Twelve months have passed since the introduction ofAndroid 7.0 Nougat, and you know what that means - a new, even sweeter release of Google’s mobile operating system is out. With Oreo we’re treated to the second ever co-branding exercise for an Android version, following in the footsteps of KitKat from a few years ago. While it may have beenofficially revealed during a rare event(the total solar eclipse on August 21), Oreo doesn’t come with huge changes compared to its predecessor - at least not any that are immediately obvious to the user.
Underneath the just slightly tweaked UI elements, however, sitsProject Treble - which is basically a revolution in the way the OS is built, and may result in longer software support windows than what we’ve gotten used to from Android device makers. Then again, promises of faster updates have burned us before, so we’re a bit wary of believing update-related claims before we actually see any of them becoming reality.
As usual with reviews of big new Android releases, what we’re talking about here is the unadulterated Oreo experience that’s currentlyavailable for Google’s Pixels and Nexuses. These have all started to receive updates to the new version, and 2017’s Pixels will run the new OS from day one.
If the smartphone you own isn’t a Pixel or Nexus, then some (or many) of the aesthetic changes introduced in Oreo may not make it to your particular handset or tablet, because they could get lost in its manufacturer’s need to skin things one way or another. Furthermore, you’re going to have to wait, and we’re talking months here, for Oreo to reach you. This is how things have always been in the Android world, and at this point we’ve given up hope that any of this will ever change. So if you want to be among the first to receive new OS versions as they come out of Google’s oven, you need to buy a Pixel.
- Picture-in-Picture mode for videos (and even maps), which can run in a small, moveable window on top of anything else;
- Completely reorganized Settings menu, with the aim of making the various options much easier for novices and average users to navigate (although this may result in certain frustrations for power users);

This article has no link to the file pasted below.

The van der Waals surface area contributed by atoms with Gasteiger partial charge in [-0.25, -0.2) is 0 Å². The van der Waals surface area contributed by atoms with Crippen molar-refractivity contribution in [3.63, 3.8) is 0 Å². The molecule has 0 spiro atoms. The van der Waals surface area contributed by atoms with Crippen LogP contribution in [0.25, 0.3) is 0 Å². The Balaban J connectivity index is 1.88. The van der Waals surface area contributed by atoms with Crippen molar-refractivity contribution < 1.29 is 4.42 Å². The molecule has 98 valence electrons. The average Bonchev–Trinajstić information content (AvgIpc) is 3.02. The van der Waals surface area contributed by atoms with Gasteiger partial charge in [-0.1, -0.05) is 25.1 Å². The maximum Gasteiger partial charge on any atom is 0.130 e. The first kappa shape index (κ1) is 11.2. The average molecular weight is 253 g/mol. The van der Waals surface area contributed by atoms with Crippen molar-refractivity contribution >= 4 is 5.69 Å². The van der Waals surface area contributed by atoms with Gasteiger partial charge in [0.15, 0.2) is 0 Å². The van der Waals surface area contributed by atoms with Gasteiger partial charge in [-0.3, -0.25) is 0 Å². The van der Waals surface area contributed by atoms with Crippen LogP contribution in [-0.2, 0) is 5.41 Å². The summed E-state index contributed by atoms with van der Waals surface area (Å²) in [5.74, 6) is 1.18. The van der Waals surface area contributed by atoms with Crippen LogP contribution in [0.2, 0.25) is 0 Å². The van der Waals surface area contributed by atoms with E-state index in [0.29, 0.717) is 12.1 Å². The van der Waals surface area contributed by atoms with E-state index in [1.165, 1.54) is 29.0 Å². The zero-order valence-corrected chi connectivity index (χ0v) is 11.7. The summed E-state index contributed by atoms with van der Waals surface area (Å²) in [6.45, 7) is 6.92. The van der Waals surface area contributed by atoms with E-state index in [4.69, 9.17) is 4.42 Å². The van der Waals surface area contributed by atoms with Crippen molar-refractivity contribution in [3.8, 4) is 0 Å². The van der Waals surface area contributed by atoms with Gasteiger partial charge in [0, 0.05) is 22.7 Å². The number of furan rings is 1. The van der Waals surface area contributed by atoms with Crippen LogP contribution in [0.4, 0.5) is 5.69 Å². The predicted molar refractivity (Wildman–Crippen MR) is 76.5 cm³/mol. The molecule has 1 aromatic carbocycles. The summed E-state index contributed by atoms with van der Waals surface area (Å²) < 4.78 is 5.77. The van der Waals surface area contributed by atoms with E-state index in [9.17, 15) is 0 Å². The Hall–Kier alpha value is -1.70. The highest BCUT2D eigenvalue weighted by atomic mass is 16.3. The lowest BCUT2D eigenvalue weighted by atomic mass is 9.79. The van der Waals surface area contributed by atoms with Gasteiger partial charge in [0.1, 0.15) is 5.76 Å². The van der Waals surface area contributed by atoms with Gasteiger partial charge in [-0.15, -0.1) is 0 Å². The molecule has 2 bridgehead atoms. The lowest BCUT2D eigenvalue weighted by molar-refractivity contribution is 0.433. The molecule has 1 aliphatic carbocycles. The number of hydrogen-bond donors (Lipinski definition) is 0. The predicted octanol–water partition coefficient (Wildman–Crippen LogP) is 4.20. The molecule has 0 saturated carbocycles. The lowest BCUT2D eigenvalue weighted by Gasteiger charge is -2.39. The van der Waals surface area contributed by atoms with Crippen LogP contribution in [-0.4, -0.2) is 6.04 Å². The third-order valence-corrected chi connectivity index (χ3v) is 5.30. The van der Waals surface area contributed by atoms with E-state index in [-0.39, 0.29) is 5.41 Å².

- Twice faster boot times;
- Background execution and location limits keep rogue apps in check, not allowing them to drain your battery by running, using data, or constantly asking for your location when they’re not in the foreground;
- Notification categories give you more granular control over what you see from each app;
- Notification snoozing is very welcome;
- Dots introduce a new way to manage notifications;
- Autofill framework lets third party services (as well as Google itself) remember your logins for apps and seamlessly offer to fill them in when needed;
- Project Treble is the biggest ever change to the foundations of Android - a modular architecture that in theory should make it easier and faster for device makers to deliver software updates for longer;
- Redesigned Ambient screen shows notifications with larger font, highlighting the name of the app generating each one, and giving you immediate access to quick actions;
- Fully redesigned emoji lose the controversial ‘blob’ design for a look that’s more similar to those designed by other companies in the mobile space;
- Smart text selection automatically recognizes phone numbers, addresses, and links, and lets you quickly act upon them.
- A dark theme, which is especially baffling given Google’s love of OLED panels for its devices (which would save power when paired with a dark or black UI);
- A theming engine while we’re on this subject - personalization is something a lot of people like about Android, but there’s just one Google-imposed stock look and you have to live with it if you want a Pixel;
- A way to customize the navigation bar buttons - they are software-rendered, so the ability to move them around to one’s liking, or add more buttons to the bar, or remove some, or even choose between a few different designs should be very easy to implement but Google is still resisting;
- A way to customize the lock screen shortcuts;
- A redesign of the Google Now Feed, which is accessed by swiping right from the leftmost home screen in the Pixel Launcher; Google has been experimenting with a new look for this part of the UI (that’s getting really stale), but it’s still not rolled out globally;
- Google Lens - announced at the I/O conference earlier this year, it will probably arrive on the next-gen Pixels first; it’s going to let your camera ‘understand’ what it’s looking at, leveraging Google’s computer vision and artificial intelligence tech.
You may be among the lucky few who own a phone or tablet that’s already received its update to Android 8.0 Oreo. Or you could be anxiously waiting for your device’s manufacturer to deliver this OS version to you. In either case, you’re welcome to join us in the following pages where we shall perform an in-depth exploration of what you can expect to get from Google’s latest tasty treat.